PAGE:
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. Last Updated: 07/27/2016

No Futures Shock in Hungary

BUDAPEST -- The Budapest Stock Exchange is about to celebrate the first anniversary of the launch of futures trading, which has been built up from scratch to an active market.


But the bourse is aware that there is scope for further growth.


"What I regard as the biggest achievement is that there are many market participants," said Nora Szeles, head of the exchange's market development department. "Many brokerages began to deal with futures deals."


The rising number of brokerages involved in futures meant an increasing clientele, including small investors.


"This could not be said a year ago," Szeles said. "The whole market was surrounded by skepticism.


"This totally disappeared, and I regard this as a breakthrough since a totally new thing was established here."


The Budapest Stock Exchange launched futures contracts March 31, 1995, for the BUX index, three-month discount T-bill, Deutsche mark and U.S. dollar. The European currency unit contract was added in November.


However, the Budapest bourse is still well behind the Budapest Commodity Exchange, which has an older and more active futures market.


In addition to offering agricultural contracts, the commodity exchange offers contracts for six currencies and for three-month deposit interest rates for up to 18 months.


University students are said to be active as small investors on the Budapest Stock Exchange, particularly in the BUX index. Szeles said the activity of small investors is appreciated because the Hungarian securities market is heavily institutionalized.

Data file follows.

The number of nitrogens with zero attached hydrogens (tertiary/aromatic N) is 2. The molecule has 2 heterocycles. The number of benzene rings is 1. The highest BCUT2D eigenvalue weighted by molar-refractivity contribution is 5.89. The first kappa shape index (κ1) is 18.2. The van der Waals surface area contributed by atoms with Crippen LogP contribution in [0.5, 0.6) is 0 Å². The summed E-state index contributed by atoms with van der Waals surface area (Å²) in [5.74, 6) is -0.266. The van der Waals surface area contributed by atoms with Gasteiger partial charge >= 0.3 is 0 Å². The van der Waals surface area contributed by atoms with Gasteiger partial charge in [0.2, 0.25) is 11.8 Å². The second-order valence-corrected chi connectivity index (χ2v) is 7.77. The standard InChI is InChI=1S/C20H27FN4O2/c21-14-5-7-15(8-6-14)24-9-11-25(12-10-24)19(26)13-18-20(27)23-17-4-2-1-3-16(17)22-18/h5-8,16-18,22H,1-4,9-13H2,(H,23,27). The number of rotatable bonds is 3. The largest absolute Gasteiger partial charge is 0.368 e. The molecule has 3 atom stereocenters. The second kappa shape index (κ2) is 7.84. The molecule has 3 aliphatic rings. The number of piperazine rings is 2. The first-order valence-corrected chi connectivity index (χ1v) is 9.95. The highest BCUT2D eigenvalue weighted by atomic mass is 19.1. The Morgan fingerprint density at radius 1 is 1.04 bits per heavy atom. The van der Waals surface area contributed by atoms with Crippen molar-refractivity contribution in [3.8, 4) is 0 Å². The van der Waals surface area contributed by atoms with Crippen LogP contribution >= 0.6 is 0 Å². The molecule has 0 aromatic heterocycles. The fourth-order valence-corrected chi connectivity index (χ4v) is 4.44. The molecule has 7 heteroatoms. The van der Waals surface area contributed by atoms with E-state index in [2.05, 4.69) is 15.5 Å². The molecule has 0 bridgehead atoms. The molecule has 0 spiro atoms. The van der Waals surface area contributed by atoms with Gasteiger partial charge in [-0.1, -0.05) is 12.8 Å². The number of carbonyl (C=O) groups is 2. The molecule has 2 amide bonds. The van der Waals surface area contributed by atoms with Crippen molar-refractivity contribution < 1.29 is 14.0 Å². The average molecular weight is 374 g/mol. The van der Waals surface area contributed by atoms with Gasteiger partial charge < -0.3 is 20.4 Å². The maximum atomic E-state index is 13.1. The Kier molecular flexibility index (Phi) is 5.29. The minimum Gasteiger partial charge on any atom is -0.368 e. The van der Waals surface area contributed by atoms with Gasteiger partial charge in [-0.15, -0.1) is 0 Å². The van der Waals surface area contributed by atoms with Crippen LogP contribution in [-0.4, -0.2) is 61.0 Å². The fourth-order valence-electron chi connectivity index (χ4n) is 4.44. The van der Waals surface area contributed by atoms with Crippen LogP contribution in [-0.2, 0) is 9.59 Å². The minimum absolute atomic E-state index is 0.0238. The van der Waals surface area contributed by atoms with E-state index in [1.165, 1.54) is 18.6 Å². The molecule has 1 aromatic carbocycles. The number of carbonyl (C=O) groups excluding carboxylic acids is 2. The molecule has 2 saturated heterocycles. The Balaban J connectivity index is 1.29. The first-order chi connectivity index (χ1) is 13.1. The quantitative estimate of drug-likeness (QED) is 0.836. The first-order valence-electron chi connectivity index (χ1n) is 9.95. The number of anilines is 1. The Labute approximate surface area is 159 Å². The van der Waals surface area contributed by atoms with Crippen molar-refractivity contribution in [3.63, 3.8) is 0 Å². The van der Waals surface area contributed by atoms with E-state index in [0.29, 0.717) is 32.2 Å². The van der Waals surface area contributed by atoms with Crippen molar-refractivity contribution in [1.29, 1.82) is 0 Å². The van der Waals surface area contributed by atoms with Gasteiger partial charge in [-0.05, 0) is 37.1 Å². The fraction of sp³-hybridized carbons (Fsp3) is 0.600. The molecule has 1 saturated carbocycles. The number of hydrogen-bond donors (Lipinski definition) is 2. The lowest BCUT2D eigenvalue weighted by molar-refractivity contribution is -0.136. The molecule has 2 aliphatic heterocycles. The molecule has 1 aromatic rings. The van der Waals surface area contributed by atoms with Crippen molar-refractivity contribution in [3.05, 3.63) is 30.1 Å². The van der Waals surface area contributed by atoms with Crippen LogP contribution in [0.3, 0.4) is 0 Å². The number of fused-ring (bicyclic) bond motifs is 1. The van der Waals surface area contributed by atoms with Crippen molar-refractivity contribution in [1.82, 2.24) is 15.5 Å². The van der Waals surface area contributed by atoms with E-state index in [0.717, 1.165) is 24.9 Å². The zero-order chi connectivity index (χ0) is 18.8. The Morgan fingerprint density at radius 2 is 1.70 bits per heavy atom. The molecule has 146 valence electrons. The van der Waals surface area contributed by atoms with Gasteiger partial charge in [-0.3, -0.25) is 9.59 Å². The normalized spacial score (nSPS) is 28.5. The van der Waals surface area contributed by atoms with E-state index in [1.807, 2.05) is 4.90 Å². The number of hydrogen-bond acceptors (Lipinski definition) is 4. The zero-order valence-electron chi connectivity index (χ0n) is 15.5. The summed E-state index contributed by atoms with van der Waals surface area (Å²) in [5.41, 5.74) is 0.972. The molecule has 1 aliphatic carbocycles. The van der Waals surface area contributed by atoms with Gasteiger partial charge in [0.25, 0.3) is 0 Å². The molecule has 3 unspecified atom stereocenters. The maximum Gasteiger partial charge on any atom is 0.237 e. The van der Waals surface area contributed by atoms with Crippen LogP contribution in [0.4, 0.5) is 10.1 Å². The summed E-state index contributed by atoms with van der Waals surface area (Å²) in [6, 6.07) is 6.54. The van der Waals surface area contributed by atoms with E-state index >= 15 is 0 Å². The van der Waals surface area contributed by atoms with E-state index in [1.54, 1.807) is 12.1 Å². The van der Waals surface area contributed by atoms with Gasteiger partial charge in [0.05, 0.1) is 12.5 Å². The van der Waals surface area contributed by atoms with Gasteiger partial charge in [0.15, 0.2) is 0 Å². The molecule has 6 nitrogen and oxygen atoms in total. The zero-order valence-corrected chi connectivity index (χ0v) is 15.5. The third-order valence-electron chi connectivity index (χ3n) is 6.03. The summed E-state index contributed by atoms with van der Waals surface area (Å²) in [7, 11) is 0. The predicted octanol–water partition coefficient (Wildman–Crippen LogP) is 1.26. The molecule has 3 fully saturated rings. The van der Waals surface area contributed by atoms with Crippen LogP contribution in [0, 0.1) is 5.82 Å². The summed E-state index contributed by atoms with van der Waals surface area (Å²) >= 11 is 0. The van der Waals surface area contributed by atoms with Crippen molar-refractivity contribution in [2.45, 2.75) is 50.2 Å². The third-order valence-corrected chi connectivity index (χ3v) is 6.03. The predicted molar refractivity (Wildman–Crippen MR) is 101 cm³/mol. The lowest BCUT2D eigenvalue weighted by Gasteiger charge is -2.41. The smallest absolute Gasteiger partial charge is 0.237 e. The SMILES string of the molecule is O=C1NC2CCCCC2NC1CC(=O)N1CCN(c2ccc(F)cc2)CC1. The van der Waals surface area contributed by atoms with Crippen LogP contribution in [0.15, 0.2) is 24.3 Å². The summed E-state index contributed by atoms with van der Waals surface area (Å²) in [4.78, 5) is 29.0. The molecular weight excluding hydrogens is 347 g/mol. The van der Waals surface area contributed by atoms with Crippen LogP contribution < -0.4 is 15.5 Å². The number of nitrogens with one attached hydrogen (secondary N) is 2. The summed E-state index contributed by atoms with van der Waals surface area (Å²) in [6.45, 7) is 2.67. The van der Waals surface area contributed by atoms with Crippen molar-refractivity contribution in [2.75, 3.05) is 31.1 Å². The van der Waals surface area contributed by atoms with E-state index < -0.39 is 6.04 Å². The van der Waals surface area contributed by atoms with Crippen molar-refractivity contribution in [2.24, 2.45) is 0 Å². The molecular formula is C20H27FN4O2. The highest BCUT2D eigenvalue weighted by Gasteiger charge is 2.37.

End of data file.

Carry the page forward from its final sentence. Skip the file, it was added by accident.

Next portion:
Despite the rising number of small investors, institutions remain the most active players in discount T-bills, although, Szeles added, their strong presence did not come as a surprise.


Some traders regard the currency futures as the most successful contracts, although they acknowledged this segment could have performed even better.


"The market was handicapped by the lack of activity of banks," said Istvan Revesz, trader at Gog Securities.


The Budapest Stock Exchange's futures market received a boost last November when new market-makers, bringing new clients, were chosen and new conditions were set. This required increased financial commitments from specialist market-makers and provided greater security to investors. Futures turnover totaled 14.90 billion forints ($102 million) in January and 8.53 billion in February, compared to 10.16 billion for all of 1995.


The futures market might receive a new impetus if new major domestic players appear and if, pending legal changes, foreigners are allowed into the market.


"It might help when share funds and pension funds appear, hedging the shares they have bought," Revesz said, adding that some of these groups of market players already exist.


The stock exchange is aware of the tasks ahead, Szeles said, adding that the bourse should pay more attention to educating the public about futures.


"This is inevitable from the point of view of the derivatives market," Szeles said.